"Just him being at the game, my mom being at the game, really pushed me to do better," Dowtin said.
On the field and at practice, his father's voice had been missing. It was replaced, however, by the words of wisdom from his teammates, including sophomore Rennie Curran.
Throughout that first game, Dowtin said he simply listed to Curran. Whatever Curran said to do, Dowtin did it. Afterward, however, Curran gave a bit more positive review than Dowtin was used to.
"He did definitely a lot better than I did my first time out," Curran said. "It seemed liked a dream when I was out there, I was real excited and everything. And he just looked real good, like he had done it before."
Mentors are one thing Dowtin hasn't lacked in his first few months at Georgia.
For a player so used to having a father figure in the stands, he found he had plenty more on the field alongside him.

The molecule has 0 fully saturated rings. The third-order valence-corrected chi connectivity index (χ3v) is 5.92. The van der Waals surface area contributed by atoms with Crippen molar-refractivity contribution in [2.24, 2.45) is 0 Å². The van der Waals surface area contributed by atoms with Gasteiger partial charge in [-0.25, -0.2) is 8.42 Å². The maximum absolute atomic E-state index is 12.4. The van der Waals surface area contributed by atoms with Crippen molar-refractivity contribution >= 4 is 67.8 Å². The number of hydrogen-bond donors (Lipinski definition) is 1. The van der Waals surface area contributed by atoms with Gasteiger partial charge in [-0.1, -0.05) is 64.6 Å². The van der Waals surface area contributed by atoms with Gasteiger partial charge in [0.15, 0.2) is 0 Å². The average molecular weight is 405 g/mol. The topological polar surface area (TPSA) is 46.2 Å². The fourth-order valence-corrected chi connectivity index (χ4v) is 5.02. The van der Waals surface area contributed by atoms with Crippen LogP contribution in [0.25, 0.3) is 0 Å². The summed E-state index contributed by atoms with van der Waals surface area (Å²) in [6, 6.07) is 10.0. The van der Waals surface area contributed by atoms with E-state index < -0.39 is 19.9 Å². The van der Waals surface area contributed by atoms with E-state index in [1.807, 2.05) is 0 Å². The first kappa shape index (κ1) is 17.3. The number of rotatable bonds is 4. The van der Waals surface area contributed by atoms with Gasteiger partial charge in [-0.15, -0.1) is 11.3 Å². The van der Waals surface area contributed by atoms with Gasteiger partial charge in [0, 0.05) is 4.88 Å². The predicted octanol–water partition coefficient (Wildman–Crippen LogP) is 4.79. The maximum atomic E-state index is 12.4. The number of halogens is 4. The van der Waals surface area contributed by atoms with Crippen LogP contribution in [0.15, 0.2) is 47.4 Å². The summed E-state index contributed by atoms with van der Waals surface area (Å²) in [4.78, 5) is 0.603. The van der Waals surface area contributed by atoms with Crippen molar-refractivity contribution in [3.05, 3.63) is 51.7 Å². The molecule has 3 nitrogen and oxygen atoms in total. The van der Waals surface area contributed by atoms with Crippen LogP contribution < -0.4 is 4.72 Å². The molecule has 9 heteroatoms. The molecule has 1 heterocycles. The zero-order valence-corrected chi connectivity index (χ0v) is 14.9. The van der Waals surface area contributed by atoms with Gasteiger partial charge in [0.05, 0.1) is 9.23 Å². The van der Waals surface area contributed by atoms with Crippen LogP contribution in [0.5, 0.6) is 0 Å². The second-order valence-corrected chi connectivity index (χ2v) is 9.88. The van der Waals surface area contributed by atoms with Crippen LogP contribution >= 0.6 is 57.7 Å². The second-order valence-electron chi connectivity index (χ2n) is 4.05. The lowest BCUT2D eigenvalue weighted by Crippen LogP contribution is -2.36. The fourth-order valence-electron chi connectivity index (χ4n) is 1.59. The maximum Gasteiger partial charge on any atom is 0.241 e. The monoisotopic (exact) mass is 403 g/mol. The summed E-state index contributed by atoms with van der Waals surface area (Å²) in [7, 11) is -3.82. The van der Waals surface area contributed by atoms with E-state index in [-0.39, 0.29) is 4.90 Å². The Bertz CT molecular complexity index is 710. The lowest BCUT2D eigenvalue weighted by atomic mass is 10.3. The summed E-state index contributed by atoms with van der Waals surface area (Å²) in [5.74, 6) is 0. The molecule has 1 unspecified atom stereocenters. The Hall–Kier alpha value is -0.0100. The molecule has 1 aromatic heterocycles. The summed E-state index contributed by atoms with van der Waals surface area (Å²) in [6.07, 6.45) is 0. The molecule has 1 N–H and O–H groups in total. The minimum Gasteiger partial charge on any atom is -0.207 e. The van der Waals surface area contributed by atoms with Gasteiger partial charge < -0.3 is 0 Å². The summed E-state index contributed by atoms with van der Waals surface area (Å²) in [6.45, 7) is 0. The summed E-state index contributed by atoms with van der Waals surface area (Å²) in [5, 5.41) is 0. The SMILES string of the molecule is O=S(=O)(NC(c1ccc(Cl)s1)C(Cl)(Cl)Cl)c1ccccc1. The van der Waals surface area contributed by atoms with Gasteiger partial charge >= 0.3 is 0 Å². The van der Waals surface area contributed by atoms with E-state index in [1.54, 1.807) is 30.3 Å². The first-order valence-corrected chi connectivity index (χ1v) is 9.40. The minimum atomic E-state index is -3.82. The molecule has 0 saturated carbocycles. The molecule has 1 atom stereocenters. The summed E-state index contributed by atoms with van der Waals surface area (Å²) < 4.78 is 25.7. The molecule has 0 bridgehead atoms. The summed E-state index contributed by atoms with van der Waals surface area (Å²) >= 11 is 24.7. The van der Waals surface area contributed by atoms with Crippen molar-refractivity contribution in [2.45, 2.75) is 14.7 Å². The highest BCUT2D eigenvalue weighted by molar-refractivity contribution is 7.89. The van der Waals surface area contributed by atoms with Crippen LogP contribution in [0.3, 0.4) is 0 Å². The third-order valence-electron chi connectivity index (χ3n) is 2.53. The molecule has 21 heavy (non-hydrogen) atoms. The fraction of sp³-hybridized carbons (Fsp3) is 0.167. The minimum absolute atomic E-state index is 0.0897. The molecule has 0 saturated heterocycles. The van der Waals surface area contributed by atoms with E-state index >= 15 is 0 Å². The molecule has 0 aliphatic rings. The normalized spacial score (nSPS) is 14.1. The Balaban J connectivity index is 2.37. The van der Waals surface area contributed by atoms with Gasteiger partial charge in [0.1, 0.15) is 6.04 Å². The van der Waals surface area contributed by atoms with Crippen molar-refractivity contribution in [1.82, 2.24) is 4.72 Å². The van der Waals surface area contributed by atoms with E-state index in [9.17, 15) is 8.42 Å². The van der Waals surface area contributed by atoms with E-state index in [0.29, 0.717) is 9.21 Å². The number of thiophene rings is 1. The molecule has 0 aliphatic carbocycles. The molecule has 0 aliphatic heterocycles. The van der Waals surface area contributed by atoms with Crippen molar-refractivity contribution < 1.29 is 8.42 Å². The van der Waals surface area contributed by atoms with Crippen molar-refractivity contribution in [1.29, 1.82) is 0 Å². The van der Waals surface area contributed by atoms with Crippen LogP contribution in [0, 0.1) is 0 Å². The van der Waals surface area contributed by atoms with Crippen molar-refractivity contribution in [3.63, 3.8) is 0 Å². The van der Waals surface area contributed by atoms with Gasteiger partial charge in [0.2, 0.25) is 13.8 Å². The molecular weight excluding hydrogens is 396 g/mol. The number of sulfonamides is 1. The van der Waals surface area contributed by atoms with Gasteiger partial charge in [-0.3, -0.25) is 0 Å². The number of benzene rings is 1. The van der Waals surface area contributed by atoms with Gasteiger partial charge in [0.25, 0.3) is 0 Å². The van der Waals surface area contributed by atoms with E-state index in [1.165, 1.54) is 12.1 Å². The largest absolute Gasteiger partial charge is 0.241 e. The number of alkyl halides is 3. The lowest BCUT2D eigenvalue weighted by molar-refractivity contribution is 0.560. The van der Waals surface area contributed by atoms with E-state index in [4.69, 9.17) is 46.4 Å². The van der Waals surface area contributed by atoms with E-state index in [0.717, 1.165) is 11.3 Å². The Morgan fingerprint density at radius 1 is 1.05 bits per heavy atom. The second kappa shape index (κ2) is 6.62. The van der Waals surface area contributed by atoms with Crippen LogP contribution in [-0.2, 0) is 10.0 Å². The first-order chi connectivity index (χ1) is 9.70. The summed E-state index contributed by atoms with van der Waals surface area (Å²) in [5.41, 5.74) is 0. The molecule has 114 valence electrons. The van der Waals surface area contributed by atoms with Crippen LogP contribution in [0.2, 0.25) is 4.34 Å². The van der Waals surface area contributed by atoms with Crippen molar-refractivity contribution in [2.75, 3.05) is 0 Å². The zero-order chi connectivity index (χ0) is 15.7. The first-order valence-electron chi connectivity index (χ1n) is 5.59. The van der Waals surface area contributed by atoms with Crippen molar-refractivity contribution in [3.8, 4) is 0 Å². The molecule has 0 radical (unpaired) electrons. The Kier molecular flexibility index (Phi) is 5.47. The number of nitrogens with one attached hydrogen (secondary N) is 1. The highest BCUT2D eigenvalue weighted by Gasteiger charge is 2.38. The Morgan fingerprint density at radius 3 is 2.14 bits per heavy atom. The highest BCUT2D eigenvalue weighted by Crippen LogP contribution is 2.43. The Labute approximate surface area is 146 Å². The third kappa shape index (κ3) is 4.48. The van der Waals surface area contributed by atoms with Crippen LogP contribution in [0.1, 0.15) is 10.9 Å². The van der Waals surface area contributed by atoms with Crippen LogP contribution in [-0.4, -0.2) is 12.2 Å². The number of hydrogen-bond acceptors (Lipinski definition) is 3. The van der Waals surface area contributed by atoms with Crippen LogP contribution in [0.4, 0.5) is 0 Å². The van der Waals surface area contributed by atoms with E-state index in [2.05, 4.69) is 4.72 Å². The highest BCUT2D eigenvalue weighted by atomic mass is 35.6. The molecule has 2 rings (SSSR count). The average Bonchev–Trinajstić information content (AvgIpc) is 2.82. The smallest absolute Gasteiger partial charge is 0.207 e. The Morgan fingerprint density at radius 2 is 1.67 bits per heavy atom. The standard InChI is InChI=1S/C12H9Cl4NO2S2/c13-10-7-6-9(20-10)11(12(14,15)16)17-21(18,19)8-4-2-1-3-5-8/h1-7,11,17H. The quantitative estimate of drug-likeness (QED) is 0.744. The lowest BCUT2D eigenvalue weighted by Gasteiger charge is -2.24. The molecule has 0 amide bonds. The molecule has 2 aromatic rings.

"Since I got here, all the older guys like Dannell (Ellerbe), Rennie, (Darius) Dewberry, (Akeem) Hebron, they're always helping me out in any situation off the field and on the field," Dowtin said.
That off-the-field help came a bit earlier than Dowtin would have liked.
Before he had even set foot on the practice field for Georgia, Dowtin was already making headlines. The freshman had gone out to a local bar the weekend before fall camp opened with several teammates. A fight erupted, and Dowtin, along with defensive back Donavon Baldwin, were both hit with bottles.
The injuries required medical attention, and while the two were being treated, Dewberry damaged more than a thousand dollars worth of property at the hospital.
In the end, both Dewberry and Baldwin were suspended, while Dowtin arrived for camp three days later with a few deep gashes and a severely bruised reputation.
"It was just a situation where I could make better decisions," Dowtin said. "I just took that, and they told me to learn from it and keep on moving on. So I haven't really thought about that, I just got my punishment and moved on."